Putting Political Ideals Into Action

By Lawrence Goodman / September / October 2006
December 6th, 2006

Professor emeritus of political science Tom Anton was not the kind of academic who cloistered himself in an ivory tower. Anton, who died of cancer on June 6 at the age of 71, was a world-renowned political scientist who studied the influence of Washington politics on the federal budget. Underlying his approach was the belief that the many problems he found in the workings of government were eminently fixable. In fact, he tried to fix a few of them himself. “He wanted to jump into the fray and do what he could to make government better,” recalls Professor of Political Science Darrell West. “He wanted to be very involved in the community.”

And he was. He served as chair of the board of commissioners of the Providence Housing Authority and as founding director of the Providence Plan, a nonprofit organization dedicated to community revitalization. In 1992 he received an individual recognition award for his contributions to housing policy. “The Providence Plan is now flourishing,” says West, and “Tom was in on the earliest stages of the planning.”

Anton was born in Worcester, Massachusetts. He graduated magna cum laude from Clark University in 1956 and earned his PhD from Princeton in 1961. From 1967 to 1983, he was an associate and then full professor of political science at the University of Michigan. During his time at Michigan, he was acting director of the Institute of Public Policy Studies and director of the Intergovernmental Fiscal Analysis Project.

In 1984 Anton arrived at Brown to become the founding director of the Taubman Center for Public Policy. He led the Taubman Center until 2000 and is widely credited with building it into a premier institution specializing in multidisciplinary research in education, health care, and social policy. He also served as the University’s dean of the faculty from 1990 to 1991.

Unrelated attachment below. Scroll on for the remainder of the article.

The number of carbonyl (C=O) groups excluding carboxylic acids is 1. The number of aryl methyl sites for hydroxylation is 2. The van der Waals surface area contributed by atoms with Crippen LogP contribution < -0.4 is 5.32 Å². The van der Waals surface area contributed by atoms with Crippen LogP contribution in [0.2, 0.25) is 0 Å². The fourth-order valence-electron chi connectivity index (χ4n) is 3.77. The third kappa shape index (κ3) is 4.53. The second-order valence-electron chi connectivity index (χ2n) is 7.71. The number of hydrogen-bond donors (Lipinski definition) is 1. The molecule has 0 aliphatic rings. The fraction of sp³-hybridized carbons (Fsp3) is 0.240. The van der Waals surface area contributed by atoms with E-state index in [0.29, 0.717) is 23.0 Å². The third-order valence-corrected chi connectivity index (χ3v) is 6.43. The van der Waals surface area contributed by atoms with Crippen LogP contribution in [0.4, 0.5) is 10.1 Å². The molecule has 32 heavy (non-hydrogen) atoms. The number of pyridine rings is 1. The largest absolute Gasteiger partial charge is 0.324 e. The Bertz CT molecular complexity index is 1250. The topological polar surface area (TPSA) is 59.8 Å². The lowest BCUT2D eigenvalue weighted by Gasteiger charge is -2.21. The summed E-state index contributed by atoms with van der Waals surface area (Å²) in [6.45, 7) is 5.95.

Anton’s research focused on the ways that pork, political influence, and special-interest groups shape the federal government’s distribution of money to state and local municipalities. “He found a lot of inefficiency in the political process,” says West. “The more ideology affected things, the more it undermined the equity of the process.”

Anton was also an early leader in using large data systems to track the flow of funds among national, state, and local governments. He was one of the earliest scholars to use geographic displays of such data to reveal patterns of federal policy. In recent years, says West, Anton became especially concerned about the growing inequities in the federal government’s allocation of funds to local municipalities. “He was very concerned with the direction the country was going,” says West.

Anton was the author or coauthor of fourteen books and monographs and more than fifty scholarly articles. Among his most important books are The Politics of State Expenditure in Illinois, Governing Greater Stockholm: A Study of Policy Development and System Change, and Federal Aid to Detroit.

His American Federalism and Public Policy: How the System Works won the 1989 Gladys M. Kammerer Award, presented by the American Political Science Association for the best political science publication in the field of U.S. national policy. The book presented a realpolitik approach to American federalism and described how leaders use coalitions to build support in fragmented political systems.

During his career, Anton also received grants from the Ford Foundation, the Bydale Foundation, and the National Science Foundation, and in 2000 he was selected by the American Political Science Association to receive the Distinguished Federalism Scholar award. “Tom was someone who really enjoyed getting into the details of policy making,” says West. “He had an outstanding and intuitive grasp of how government works.”

Anton was also a beloved teacher. According to West, students always found him willing to talk. His office was often filled with the jazz music he enjoyed, especially the works of Dave Brubeck and Dave McKenna. “He just loved their sense of rhythm,” West says.

Professor Anton is survived by his wife, Barbara, of Orleans, Massachusetts; his three children, Lynn Allen and Thomas R. Anton of Michigan and Leslie Anton of Brewster, Massachusetts; four grand­children; and two great-grandchildren. Contributions in his memory can be made to the Thomas J. Anton Fund at the Taubman Center for Public Policy, 67 George Street, Brown University, Providence, R.I. 02912-1977.

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September / October 2006